October 22, 2016, 6:47 PM|Cold caps chilled with dry ice to 30 below zero can help breast cancer patients keep…
A Missouri woman is suing L’Oreal over claims chemicals in its hair straightening products left her with womb cancer and unable to have children.
Jennifer Mitchell, 32, was diagnosed with the disease in 2018 and forced to have a hysterectomy — robbing her of the chance of ever conceiving naturally.
She started using chemical hair straightening products in 2000 when she was in third grade and had no family history of cancer.
Ms Mitchell alleges her diagnosis was ’caused by regular and prolonged exposure to phthalates and other endocrine disrupting chemicals’ found in L’Oreal products.
Her lawsuit, filed in Illinois federal court, comes a week after a Government-funded study linked chemical straighteners to womb cancer for the first time.
It found people who used the products more than four times a year were twice as likely to develop uterine cancer than those who rarely used them.
Scientists cannot be certain the products cause cancer but they found a ‘probable’ link.
Ms Mitchell, from Waynesville, said she was ‘shocked’ after learning about the study last week and thought ‘this could be an answer to my diagnosis.
Jennifer Mitchell, 32 and from Missouri, claims that L’Oreal’s hair straighteners left her with uterine cancer. She had to have a full hysterectomy — removing her womb and cervix — to stop it spreading to the rest of her body, robbing her of the chance of having children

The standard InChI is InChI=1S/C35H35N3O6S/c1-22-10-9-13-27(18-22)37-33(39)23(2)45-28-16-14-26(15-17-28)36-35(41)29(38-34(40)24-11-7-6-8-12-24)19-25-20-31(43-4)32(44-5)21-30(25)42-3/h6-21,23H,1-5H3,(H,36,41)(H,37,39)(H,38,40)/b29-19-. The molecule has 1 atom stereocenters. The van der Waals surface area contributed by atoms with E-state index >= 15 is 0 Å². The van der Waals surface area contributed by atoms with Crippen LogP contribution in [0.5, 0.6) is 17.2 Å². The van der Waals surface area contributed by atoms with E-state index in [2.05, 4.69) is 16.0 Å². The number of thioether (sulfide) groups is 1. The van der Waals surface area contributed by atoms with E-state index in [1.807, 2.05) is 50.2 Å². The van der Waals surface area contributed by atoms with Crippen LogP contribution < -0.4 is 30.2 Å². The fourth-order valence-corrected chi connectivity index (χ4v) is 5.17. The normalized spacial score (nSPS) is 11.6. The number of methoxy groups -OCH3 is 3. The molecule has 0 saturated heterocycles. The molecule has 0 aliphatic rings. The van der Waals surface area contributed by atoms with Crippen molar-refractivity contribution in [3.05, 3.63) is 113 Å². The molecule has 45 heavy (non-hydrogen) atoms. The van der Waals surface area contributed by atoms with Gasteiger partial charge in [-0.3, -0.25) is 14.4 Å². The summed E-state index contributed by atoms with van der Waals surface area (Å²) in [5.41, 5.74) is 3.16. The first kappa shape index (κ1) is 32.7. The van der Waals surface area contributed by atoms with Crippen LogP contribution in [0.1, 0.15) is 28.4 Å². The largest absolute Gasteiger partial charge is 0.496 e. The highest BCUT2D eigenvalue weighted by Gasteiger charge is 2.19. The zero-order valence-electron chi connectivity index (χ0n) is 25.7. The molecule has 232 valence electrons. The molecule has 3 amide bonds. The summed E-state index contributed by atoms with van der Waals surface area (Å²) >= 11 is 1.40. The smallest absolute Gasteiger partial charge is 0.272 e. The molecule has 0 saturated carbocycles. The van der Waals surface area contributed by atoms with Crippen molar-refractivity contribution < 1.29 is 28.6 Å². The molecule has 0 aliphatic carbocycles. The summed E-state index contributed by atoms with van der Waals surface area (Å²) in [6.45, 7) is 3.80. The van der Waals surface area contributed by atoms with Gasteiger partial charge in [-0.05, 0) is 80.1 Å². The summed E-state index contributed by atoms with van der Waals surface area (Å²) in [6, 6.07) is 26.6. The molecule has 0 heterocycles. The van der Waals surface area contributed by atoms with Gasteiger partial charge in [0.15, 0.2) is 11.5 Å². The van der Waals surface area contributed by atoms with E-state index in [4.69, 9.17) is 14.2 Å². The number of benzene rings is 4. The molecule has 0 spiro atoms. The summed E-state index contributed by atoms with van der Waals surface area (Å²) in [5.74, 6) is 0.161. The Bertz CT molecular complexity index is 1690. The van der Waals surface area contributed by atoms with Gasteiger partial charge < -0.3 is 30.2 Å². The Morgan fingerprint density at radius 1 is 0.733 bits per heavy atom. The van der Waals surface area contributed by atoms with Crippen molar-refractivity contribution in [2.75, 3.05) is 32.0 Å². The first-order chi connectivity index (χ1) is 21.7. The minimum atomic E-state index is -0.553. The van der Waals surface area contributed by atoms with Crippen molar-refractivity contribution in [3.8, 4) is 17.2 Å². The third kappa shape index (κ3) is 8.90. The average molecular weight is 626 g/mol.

Ms Mitchell, pictued above, said she used the products once a month from the age of ten years for two decades. She was diagnosed with uterine cancer in 2018, at the age of 28 years
L’Oreal is yet to respond to requests for comment on the case. Pictured above is one of their chemical hair straightening products. There is no evidence that Ms Mitchell used this one
She told Good Morning America: ‘Not being able to carry my own children has been the hardest thing that I’ve ever had to deal with.
‘This is a dream of mine that I’ve always wanted.’
Ms Mitchell is also suing four other companies — Carson Inc in Georgia, Strength of Nature Global in Georgia, Dabur USA in New Jersey and Namaste Laboratories in Illinois.
Her attorney says black women — who use the products more frequently— have ‘long been the victims’ of company marketing strategies.
What was in the landmark study on hairstraighteners?
A landmark official study published last week found using chemical hair straighteners may double the risk of womb cancer.
Research carried out by the National Institutes of Health (NIH) looked at 33,000 women across the US for more than a decade.
The rate of uterine cancer was 4.05 per cent in women who used straightening products four or more times a year.
For comparison, it was 1.64 per cent in those who did not.
Scientists believe chemicals in the creams seep into the bloodstream through the scalp and travel to the womb.
Uterus cancer is uncommon, making up only around three per cent of all cancer diagnoses in American women annually.
But researchers warn rates have been rising in the US in recent years, particularly among black women.
It was published in the Journal of the National Cancer Institute.
In her case filed to the Northern District of Illinois federal court, Ms Mitchell said her cancer was ‘directly and proximately caused by her regular and prolonged exposure to phthalates and other endocrine disrupting chemicals’ found in L’Oreal products.
She is seeking more than $75,000 in compensation.
Ms Mitchell started using the products around once a month when she was about 10 years old.
But at the age of 28 she was given a devastating diagnosis.
She went for a full hysterectomy — which involved removing the womb and cervix — to get rid of the cancer.
She kept using the products, however, until March 2022, unaware that they could be behind her cancer.